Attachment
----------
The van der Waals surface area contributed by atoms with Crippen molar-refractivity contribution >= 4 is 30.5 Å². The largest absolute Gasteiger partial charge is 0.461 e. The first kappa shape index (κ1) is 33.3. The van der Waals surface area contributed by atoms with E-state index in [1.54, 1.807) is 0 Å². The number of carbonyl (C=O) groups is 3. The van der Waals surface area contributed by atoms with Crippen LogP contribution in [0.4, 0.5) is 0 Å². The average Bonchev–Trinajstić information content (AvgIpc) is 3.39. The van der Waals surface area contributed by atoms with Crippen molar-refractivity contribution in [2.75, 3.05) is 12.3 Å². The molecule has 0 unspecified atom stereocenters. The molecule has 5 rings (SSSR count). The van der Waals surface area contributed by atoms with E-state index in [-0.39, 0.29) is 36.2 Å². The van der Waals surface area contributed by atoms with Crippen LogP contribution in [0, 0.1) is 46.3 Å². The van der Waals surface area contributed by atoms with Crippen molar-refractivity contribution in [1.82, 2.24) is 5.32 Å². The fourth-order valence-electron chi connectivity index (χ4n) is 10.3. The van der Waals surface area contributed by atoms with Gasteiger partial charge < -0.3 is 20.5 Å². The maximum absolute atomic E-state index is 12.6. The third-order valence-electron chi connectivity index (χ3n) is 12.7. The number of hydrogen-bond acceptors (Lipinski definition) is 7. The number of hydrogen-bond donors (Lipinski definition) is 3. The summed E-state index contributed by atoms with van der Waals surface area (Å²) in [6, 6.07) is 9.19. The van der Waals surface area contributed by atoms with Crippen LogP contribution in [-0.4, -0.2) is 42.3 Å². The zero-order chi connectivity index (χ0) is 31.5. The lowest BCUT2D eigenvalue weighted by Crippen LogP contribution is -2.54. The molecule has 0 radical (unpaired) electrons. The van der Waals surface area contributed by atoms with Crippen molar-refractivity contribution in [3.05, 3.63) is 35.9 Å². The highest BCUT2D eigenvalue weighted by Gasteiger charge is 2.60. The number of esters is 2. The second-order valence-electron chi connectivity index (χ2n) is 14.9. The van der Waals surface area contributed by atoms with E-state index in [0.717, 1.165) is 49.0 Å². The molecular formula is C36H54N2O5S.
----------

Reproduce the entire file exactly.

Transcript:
The van der Waals surface area contributed by atoms with Crippen molar-refractivity contribution >= 4 is 30.5 Å². The largest absolute Gasteiger partial charge is 0.461 e. The first kappa shape index (κ1) is 33.3. The van der Waals surface area contributed by atoms with E-state index in [1.54, 1.807) is 0 Å². The number of carbonyl (C=O) groups is 3. The van der Waals surface area contributed by atoms with Crippen LogP contribution in [0.4, 0.5) is 0 Å². The average Bonchev–Trinajstić information content (AvgIpc) is 3.39. The van der Waals surface area contributed by atoms with Crippen molar-refractivity contribution in [2.75, 3.05) is 12.3 Å². The molecule has 0 unspecified atom stereocenters. The molecule has 5 rings (SSSR count). The van der Waals surface area contributed by atoms with E-state index in [-0.39, 0.29) is 36.2 Å². The van der Waals surface area contributed by atoms with Crippen LogP contribution in [0, 0.1) is 46.3 Å². The van der Waals surface area contributed by atoms with Crippen molar-refractivity contribution in [1.82, 2.24) is 5.32 Å². The fourth-order valence-electron chi connectivity index (χ4n) is 10.3. The van der Waals surface area contributed by atoms with Gasteiger partial charge < -0.3 is 20.5 Å². The maximum absolute atomic E-state index is 12.6. The third-order valence-electron chi connectivity index (χ3n) is 12.7. The number of hydrogen-bond acceptors (Lipinski definition) is 7. The number of hydrogen-bond donors (Lipinski definition) is 3. The summed E-state index contributed by atoms with van der Waals surface area (Å²) in [6, 6.07) is 9.19. The van der Waals surface area contributed by atoms with Crippen LogP contribution in [-0.4, -0.2) is 42.3 Å². The zero-order chi connectivity index (χ0) is 31.5. The lowest BCUT2D eigenvalue weighted by Crippen LogP contribution is -2.54. The molecule has 0 radical (unpaired) electrons. The van der Waals surface area contributed by atoms with Crippen molar-refractivity contribution in [3.05, 3.63) is 35.9 Å². The highest BCUT2D eigenvalue weighted by Gasteiger charge is 2.60. The number of esters is 2. The second-order valence-electron chi connectivity index (χ2n) is 14.9. The van der Waals surface area contributed by atoms with E-state index in [0.717, 1.165) is 49.0 Å². The molecular formula is C36H54N2O5S.